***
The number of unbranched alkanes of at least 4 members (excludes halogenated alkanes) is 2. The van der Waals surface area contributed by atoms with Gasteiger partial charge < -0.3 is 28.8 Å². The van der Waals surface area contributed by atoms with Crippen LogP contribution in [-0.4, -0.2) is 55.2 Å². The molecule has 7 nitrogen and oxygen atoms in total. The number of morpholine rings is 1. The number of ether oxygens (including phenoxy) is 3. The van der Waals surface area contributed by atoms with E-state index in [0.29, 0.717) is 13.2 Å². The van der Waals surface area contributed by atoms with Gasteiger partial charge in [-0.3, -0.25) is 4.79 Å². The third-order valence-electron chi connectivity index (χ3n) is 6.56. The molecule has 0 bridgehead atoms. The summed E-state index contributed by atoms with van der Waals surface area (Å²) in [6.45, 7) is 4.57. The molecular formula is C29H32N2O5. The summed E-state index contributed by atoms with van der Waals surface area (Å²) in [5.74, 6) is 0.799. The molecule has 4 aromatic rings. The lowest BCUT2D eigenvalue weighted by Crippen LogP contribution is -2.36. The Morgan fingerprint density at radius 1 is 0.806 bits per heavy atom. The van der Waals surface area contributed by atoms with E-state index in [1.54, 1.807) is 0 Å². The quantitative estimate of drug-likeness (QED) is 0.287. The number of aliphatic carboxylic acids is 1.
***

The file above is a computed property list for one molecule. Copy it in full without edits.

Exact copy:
The number of unbranched alkanes of at least 4 members (excludes halogenated alkanes) is 2. The van der Waals surface area contributed by atoms with Gasteiger partial charge < -0.3 is 28.8 Å². The van der Waals surface area contributed by atoms with Crippen LogP contribution in [-0.4, -0.2) is 55.2 Å². The molecule has 7 nitrogen and oxygen atoms in total. The number of morpholine rings is 1. The number of ether oxygens (including phenoxy) is 3. The van der Waals surface area contributed by atoms with E-state index in [0.29, 0.717) is 13.2 Å². The van der Waals surface area contributed by atoms with Gasteiger partial charge in [-0.3, -0.25) is 4.79 Å². The third-order valence-electron chi connectivity index (χ3n) is 6.56. The molecule has 0 bridgehead atoms. The summed E-state index contributed by atoms with van der Waals surface area (Å²) in [6.45, 7) is 4.57. The molecular formula is C29H32N2O5. The summed E-state index contributed by atoms with van der Waals surface area (Å²) in [5.74, 6) is 0.799. The molecule has 4 aromatic rings. The lowest BCUT2D eigenvalue weighted by Crippen LogP contribution is -2.36. The Morgan fingerprint density at radius 1 is 0.806 bits per heavy atom. The van der Waals surface area contributed by atoms with E-state index in [1.54, 1.807) is 0 Å². The quantitative estimate of drug-likeness (QED) is 0.287. The number of aliphatic carboxylic acids is 1.